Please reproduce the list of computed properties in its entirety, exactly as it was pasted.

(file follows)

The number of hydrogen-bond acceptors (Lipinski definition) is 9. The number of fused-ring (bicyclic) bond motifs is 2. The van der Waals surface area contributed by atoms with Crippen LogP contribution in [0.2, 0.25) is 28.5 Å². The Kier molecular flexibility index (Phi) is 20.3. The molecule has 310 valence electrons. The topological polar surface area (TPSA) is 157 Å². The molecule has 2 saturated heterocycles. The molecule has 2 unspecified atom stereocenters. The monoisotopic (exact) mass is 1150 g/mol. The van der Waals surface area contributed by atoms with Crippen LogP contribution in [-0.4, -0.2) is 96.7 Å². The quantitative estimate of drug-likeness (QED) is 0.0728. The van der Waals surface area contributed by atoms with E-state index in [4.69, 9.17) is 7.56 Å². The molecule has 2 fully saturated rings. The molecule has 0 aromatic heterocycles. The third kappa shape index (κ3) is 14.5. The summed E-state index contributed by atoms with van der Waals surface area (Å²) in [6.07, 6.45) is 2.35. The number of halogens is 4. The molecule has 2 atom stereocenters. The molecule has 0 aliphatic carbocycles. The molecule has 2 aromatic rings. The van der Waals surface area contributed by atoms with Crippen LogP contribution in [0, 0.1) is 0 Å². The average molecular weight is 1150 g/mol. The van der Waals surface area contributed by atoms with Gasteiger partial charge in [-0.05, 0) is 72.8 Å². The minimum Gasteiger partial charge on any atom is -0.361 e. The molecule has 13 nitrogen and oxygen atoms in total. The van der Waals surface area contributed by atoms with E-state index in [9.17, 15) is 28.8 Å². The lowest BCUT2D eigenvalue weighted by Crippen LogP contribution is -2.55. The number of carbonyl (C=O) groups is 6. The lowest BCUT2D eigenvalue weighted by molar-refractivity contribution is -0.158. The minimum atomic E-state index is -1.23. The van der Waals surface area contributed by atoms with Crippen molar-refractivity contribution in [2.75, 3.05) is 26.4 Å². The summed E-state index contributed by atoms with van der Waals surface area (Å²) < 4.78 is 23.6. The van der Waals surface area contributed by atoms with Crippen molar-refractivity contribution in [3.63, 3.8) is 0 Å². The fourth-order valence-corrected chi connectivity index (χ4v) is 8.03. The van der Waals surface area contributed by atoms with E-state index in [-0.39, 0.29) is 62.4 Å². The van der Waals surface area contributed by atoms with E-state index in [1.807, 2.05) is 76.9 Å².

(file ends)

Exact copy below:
The number of hydrogen-bond acceptors (Lipinski definition) is 9. The number of fused-ring (bicyclic) bond motifs is 2. The van der Waals surface area contributed by atoms with Crippen LogP contribution in [0.2, 0.25) is 28.5 Å². The Kier molecular flexibility index (Phi) is 20.3. The molecule has 310 valence electrons. The topological polar surface area (TPSA) is 157 Å². The molecule has 2 saturated heterocycles. The molecule has 2 unspecified atom stereocenters. The monoisotopic (exact) mass is 1150 g/mol. The van der Waals surface area contributed by atoms with Crippen LogP contribution in [-0.4, -0.2) is 96.7 Å². The quantitative estimate of drug-likeness (QED) is 0.0728. The van der Waals surface area contributed by atoms with E-state index in [4.69, 9.17) is 7.56 Å². The molecule has 2 fully saturated rings. The molecule has 0 aromatic heterocycles. The third kappa shape index (κ3) is 14.5. The summed E-state index contributed by atoms with van der Waals surface area (Å²) in [6.07, 6.45) is 2.35. The number of halogens is 4. The molecule has 2 atom stereocenters. The molecule has 0 aliphatic carbocycles. The molecule has 2 aromatic rings. The van der Waals surface area contributed by atoms with Crippen LogP contribution in [0, 0.1) is 0 Å². The average molecular weight is 1150 g/mol. The van der Waals surface area contributed by atoms with Gasteiger partial charge in [-0.05, 0) is 72.8 Å². The minimum Gasteiger partial charge on any atom is -0.361 e. The molecule has 13 nitrogen and oxygen atoms in total. The van der Waals surface area contributed by atoms with E-state index in [9.17, 15) is 28.8 Å². The lowest BCUT2D eigenvalue weighted by Crippen LogP contribution is -2.55. The number of carbonyl (C=O) groups is 6. The lowest BCUT2D eigenvalue weighted by molar-refractivity contribution is -0.158. The minimum atomic E-state index is -1.23. The van der Waals surface area contributed by atoms with Crippen molar-refractivity contribution in [2.75, 3.05) is 26.4 Å². The summed E-state index contributed by atoms with van der Waals surface area (Å²) < 4.78 is 23.6. The van der Waals surface area contributed by atoms with Crippen molar-refractivity contribution in [3.63, 3.8) is 0 Å². The fourth-order valence-corrected chi connectivity index (χ4v) is 8.03. The van der Waals surface area contributed by atoms with E-state index in [-0.39, 0.29) is 62.4 Å². The van der Waals surface area contributed by atoms with E-state index in [1.807, 2.05) is 76.9 Å².